What: “Billy Elliot the Musical” When: Through February 8, 7:30 p.m. Wednesdays and Thursdays, 8 p.m. Fridays, 2 p.m. and 8 p.m. Saturdays, and 2 p.m. Sundays Where: La Mirada Theatre for the Performing Arts, 14900 La Mirada Blvd. in La Mirada How Much: $20 – $70 Info: (562) 944-9801 or (714) 994-6310 or at

From Opera to Melodrama: Elton John’s Aida makes for pale romance

Adam Lubicz and Amber Thompson work at igniting sparks in Elton John's "Aida" at the Candlelight Pavilion Dinner Theater

This appears to be the season for resurrecting modern musicals which have productions far more impressive than their substance. This leaves a critic with a difficult charge, at least if the production itself is done well.

Take as an example the version of Elton John’s “Aida” at the Candlelight Pavilion Dinner Theater in Claremont. The production shows polish and style. The musical being produced, however, is still Elton John’s “Aida” – one of those shows where you go out humming the set and discussing the costumes, rather than connecting with the storyline, the characters or the songs.

The story of “Aida” first gained fame as an opera by Guiseppi Verdi. It’s towering arias and lush incidental music gained it an immediate following, and it is still seen as a pinnacle performance for great singers around the globe. The thing is, in opera you don’t much care of the plot is silly, or wildly melodramatic, or historically profoundly inaccurate. All that really matters in the end is the music, and generations have found Verdi’s music glorious.

The story follows the romance between Radames, a successful commander of the pharaoh’s army, and a captive Ethiopian slave, Aida, who turns out to be the daughter of the Ethiopian king. Radames is already engaged to Pharoah’s daughter, Amneris, who becomes suspicious of Aida and Radames. Amid war with Aida’s home country, during which her father is captured, and the wrath of Pharaoh, the love affair is as doomed as Romeo and Juliet. Indeed, in the end they are buried alive together.

Elton John and Tim Rice use the same plot, though a simplified version, and essentially the same characters. They do emphasize the racial divide, as Egyptians are portrayed as white, while the Ethiopians they are out to conquer (now called Nubians) are – as they historically were – black. Still, there is little opportunity to become engaged with characters who remain undeveloped as individuals, mostly because the script doesn’t give personality much time.

Sometimes a performance can rise above the essential superficiality. Interestingly, at Candlelight Pavilion, Lindsay Martin’s Amneris does just that, finding the princess’ internal struggle between love and honor, and becoming the most sympathetic of the participants. Amber Thompson provides the richest and most interesting voice, singing with passion and intensity enough to embody her own struggle between nation and heart.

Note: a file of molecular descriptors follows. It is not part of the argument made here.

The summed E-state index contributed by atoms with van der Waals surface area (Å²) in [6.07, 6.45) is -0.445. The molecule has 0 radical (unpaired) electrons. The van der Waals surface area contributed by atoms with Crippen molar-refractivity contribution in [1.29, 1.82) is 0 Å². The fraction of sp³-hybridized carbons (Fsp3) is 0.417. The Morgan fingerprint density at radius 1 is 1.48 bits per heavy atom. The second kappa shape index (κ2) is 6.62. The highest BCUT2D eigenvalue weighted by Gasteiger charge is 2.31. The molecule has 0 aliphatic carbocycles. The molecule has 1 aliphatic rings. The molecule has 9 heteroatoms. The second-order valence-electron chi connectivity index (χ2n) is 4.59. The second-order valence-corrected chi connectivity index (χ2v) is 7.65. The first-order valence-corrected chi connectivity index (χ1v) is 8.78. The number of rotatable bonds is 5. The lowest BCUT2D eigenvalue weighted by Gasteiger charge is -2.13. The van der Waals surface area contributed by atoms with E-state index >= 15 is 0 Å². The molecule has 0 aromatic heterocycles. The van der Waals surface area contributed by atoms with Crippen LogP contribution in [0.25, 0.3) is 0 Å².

Adam Lubicz strides about with passion as Radames, but the emotional connection between him and Thompson’s Aida remains somewhat unconvincing. John LaLonde would be twirling his mustaches if he had them as Radames’ manipulative father, Zoser. Wesley Mosteller seems likable as Radames’ Nubian slave, whose main job is to give Aida’s position perspective. Monica Quinn Gonzalez, as another of the slaves, becomes important as her character sacrifices herself for Aida while the Nubians work to save their king.

Director /choreographer Paul David Bryant has given this show a continuity and energy which bring the story along. The entire cast has a sense of ensemble, and works as a unit to make the show as dramatic as possible. If I would change one thing, it would be the several moments where Radames takes off his heavy coat, making him instantly smaller and a far less romantic figure.

The sets and props, provided by Riverside Community College, are fascinatingly simple and evocative. The costumes from the Maine State Musical Theater seem rather eclectic – sometimes confusingly so, combining light-weight clothing evocative of Egyptian traditions with heavy robes, tunics and boots more suited to The Lord of the Rings.

In short, if you are fond of Elton John, or wish to see this musical – which admittedly won a Tony for its score, but in a year when most musicals were dance concerts performed to canned recordings of pop tunes – this will be an excellent way to do so. Still, it remains a show which provides spectacle without the essential empathy which makes an interesting musical into an emotional powerhouse.

What: Elton John’s “Aida” When: Through June 3, doors open for dinner at 6 p.m. Thursdays through Saturdays, and 5 p.m. Sundays, with doors open for lunch and a matinee at 11 a.m. Saturdays and Sundays Where: Candlelight Pavilion Dinner Theater, 455 W. Foothill Blvd. in Claremont How Much: $48 – $68, meal inclusive Info: (909) 626-1254, ext. 1 or